Checkpoints #

Overview #

Checkpoints make state in Flink fault tolerant by allowing state and the corresponding stream positions to be recovered, thereby giving the application the same semantics as a failure-free execution.

See Checkpointing for how to enable and configure checkpoints for your program.

Checkpoint Storage #

When checkpointing is enabled, managed state is persisted to ensure consistent recovery in case of failures. Where the state is persisted during checkpointing depends on the chosen Checkpoint Storage.

Available Checkpoint Storage Options #

Out of the box, Flink bundles these checkpoint storage types:

  • JobManagerCheckpointStorage
  • FileSystemCheckpointStorage
If a checkpoint directory is configured FileSystemCheckpointStorage will be used, otherwise the system will use the JobManagerCheckpointStorage.

The JobManagerCheckpointStorage #

The JobManagerCheckpointStorage stores checkpoint snapshots in the JobManager’s heap.

It can be configured to fail the checkpoint if it goes over a certain size to avoid OutOfMemoryError’s on the JobManager. To set this feature, users can instantiate a JobManagerCheckpointStorage with the corresponding max size:

new JobManagerCheckpointStorage(MAX_MEM_STATE_SIZE);

Limitations of the JobManagerCheckpointStorage:

  • The size of each individual state is by default limited to 5 MB. This value can be increased in the constructor of the JobManagerCheckpointStorage.
  • Irrespective of the configured maximal state size, the state cannot be larger than the Akka frame size (see Configuration).
  • The aggregate state must fit into the JobManager memory.

The JobManagerCheckpointStorage is encouraged for:

  • Local development and debugging
  • Jobs that use very little state, such as jobs that consist only of record-at-a-time functions (Map, FlatMap, Filter, …). The Kafka Consumer requires very little state.

The FileSystemCheckpointStorage #

The FileSystemCheckpointStorage is configured with a file system URL (type, address, path), such as “hdfs://namenode:40010/flink/checkpoints” or “file:///data/flink/checkpoints”.

Upon checkpointing, it writes state snapshots into files in the configured file system and directory. Minimal metadata is stored in the JobManager’s memory (or, in high-availability mode, in the metadata checkpoint).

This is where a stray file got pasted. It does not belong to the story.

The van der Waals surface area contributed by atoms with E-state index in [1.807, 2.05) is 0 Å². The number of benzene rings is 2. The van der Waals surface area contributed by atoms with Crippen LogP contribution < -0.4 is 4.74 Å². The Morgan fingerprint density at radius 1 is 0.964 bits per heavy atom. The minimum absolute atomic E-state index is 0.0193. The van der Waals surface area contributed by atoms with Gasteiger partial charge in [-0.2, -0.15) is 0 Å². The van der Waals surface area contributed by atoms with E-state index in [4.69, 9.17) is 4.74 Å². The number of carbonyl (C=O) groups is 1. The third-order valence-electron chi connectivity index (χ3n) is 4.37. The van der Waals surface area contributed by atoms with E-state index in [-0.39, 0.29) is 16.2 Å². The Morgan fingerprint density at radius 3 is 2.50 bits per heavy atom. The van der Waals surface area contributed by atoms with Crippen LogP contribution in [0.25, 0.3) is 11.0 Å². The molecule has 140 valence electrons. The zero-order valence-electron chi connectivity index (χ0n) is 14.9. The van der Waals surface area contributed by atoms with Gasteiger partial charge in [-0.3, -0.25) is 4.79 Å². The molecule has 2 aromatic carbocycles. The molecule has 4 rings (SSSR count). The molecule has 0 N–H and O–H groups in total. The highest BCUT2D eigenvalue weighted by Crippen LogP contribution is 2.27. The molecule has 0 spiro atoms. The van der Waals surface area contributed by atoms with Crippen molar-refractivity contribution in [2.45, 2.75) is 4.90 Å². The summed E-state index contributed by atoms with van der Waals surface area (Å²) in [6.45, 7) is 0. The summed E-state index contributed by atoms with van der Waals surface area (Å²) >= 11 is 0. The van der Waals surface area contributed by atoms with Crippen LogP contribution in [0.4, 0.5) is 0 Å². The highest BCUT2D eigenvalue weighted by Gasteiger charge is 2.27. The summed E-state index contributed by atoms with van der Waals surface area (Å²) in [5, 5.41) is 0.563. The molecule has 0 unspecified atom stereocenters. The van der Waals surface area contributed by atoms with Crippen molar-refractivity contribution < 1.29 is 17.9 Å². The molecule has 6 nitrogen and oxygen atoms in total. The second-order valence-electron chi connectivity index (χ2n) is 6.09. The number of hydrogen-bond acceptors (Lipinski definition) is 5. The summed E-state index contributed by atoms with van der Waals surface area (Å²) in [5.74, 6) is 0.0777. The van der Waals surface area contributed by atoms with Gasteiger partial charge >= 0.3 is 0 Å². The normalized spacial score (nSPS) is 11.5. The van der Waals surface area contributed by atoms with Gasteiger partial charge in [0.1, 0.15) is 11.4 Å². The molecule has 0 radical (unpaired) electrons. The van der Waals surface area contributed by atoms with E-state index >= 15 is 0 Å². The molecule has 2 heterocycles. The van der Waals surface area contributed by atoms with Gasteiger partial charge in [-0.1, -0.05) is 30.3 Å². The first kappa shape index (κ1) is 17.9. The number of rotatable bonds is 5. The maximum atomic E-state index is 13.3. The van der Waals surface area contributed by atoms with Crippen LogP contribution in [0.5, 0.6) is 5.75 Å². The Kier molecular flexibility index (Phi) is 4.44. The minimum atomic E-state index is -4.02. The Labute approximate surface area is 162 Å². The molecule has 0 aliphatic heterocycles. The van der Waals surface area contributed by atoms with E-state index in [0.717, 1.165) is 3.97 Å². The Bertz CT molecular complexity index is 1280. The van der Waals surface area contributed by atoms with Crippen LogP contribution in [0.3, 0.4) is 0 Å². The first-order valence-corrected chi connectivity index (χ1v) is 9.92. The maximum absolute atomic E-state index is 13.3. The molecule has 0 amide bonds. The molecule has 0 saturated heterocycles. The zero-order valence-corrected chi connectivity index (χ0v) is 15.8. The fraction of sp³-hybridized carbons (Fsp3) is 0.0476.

If a checkpoint directory is specified, FileSystemCheckpointStorage will be used to persist checkpoint snapshots.

The FileSystemCheckpointStorage is encouraged for:

  • All high-availability setups.

It is also recommended to set managed memory to zero. This will ensure that the maximum amount of memory is allocated for user code on the JVM.

Retained Checkpoints #

Checkpoints are by default not retained and are only used to resume a job from failures. They are deleted when a program is cancelled. You can, however, configure periodic checkpoints to be retained. Depending on the configuration these retained checkpoints are not automatically cleaned up when the job fails or is canceled. This way, you will have a checkpoint around to resume from if your job fails.

CheckpointConfig config = env.getCheckpointConfig();

The ExternalizedCheckpointCleanup mode configures what happens with checkpoints when you cancel the job:

  • ExternalizedCheckpointCleanup.RETAIN_ON_CANCELLATION: Retain the checkpoint when the job is cancelled. Note that you have to manually clean up the checkpoint state after cancellation in this case.

  • ExternalizedCheckpointCleanup.DELETE_ON_CANCELLATION: Delete the checkpoint when the job is cancelled. The checkpoint state will only be available if the job fails.

Directory Structure #

Similarly to savepoints, a checkpoint consists of a meta data file and, depending on the state backend, some additional data files. The meta data file and data files are stored in the directory that is configured via state.checkpoints.dir in the configuration files, and also can be specified for per job in the code.